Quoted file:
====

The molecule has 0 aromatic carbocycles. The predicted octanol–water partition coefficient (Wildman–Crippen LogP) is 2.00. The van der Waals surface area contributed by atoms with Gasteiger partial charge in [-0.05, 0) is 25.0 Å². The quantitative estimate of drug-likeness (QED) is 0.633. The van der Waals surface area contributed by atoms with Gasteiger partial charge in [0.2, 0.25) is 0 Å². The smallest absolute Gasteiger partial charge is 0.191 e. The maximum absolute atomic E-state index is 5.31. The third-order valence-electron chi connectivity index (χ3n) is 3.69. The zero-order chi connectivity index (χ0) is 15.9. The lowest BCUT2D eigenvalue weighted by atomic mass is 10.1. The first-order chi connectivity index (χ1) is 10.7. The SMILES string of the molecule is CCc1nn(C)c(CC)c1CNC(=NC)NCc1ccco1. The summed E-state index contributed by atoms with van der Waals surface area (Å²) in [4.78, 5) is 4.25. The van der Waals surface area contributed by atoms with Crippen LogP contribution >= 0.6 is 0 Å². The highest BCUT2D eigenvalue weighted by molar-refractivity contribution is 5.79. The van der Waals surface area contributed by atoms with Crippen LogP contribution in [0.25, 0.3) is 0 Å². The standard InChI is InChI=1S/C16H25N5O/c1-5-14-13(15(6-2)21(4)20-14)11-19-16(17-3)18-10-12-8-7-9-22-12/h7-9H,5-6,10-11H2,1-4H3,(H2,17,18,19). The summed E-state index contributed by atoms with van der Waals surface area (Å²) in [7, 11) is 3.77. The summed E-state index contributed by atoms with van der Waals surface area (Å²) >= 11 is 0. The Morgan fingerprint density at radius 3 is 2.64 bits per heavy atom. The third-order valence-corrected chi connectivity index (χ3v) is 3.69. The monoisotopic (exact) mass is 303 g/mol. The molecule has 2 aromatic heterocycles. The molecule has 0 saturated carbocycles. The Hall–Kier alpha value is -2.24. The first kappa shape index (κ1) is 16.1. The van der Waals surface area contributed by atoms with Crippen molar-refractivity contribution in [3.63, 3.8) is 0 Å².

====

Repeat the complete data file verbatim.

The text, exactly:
The molecule has 0 aromatic carbocycles. The predicted octanol–water partition coefficient (Wildman–Crippen LogP) is 2.00. The van der Waals surface area contributed by atoms with Gasteiger partial charge in [-0.05, 0) is 25.0 Å². The quantitative estimate of drug-likeness (QED) is 0.633. The van der Waals surface area contributed by atoms with Gasteiger partial charge in [0.2, 0.25) is 0 Å². The smallest absolute Gasteiger partial charge is 0.191 e. The maximum absolute atomic E-state index is 5.31. The third-order valence-electron chi connectivity index (χ3n) is 3.69. The zero-order chi connectivity index (χ0) is 15.9. The lowest BCUT2D eigenvalue weighted by atomic mass is 10.1. The first-order chi connectivity index (χ1) is 10.7. The SMILES string of the molecule is CCc1nn(C)c(CC)c1CNC(=NC)NCc1ccco1. The summed E-state index contributed by atoms with van der Waals surface area (Å²) in [4.78, 5) is 4.25. The van der Waals surface area contributed by atoms with Crippen LogP contribution >= 0.6 is 0 Å². The highest BCUT2D eigenvalue weighted by molar-refractivity contribution is 5.79. The van der Waals surface area contributed by atoms with Crippen LogP contribution in [0.25, 0.3) is 0 Å². The standard InChI is InChI=1S/C16H25N5O/c1-5-14-13(15(6-2)21(4)20-14)11-19-16(17-3)18-10-12-8-7-9-22-12/h7-9H,5-6,10-11H2,1-4H3,(H2,17,18,19). The summed E-state index contributed by atoms with van der Waals surface area (Å²) in [7, 11) is 3.77. The summed E-state index contributed by atoms with van der Waals surface area (Å²) >= 11 is 0. The Morgan fingerprint density at radius 3 is 2.64 bits per heavy atom. The third-order valence-corrected chi connectivity index (χ3v) is 3.69. The monoisotopic (exact) mass is 303 g/mol. The molecule has 2 aromatic heterocycles. The molecule has 0 saturated carbocycles. The Hall–Kier alpha value is -2.24. The first kappa shape index (κ1) is 16.1. The van der Waals surface area contributed by atoms with Crippen molar-refractivity contribution in [3.63, 3.8) is 0 Å².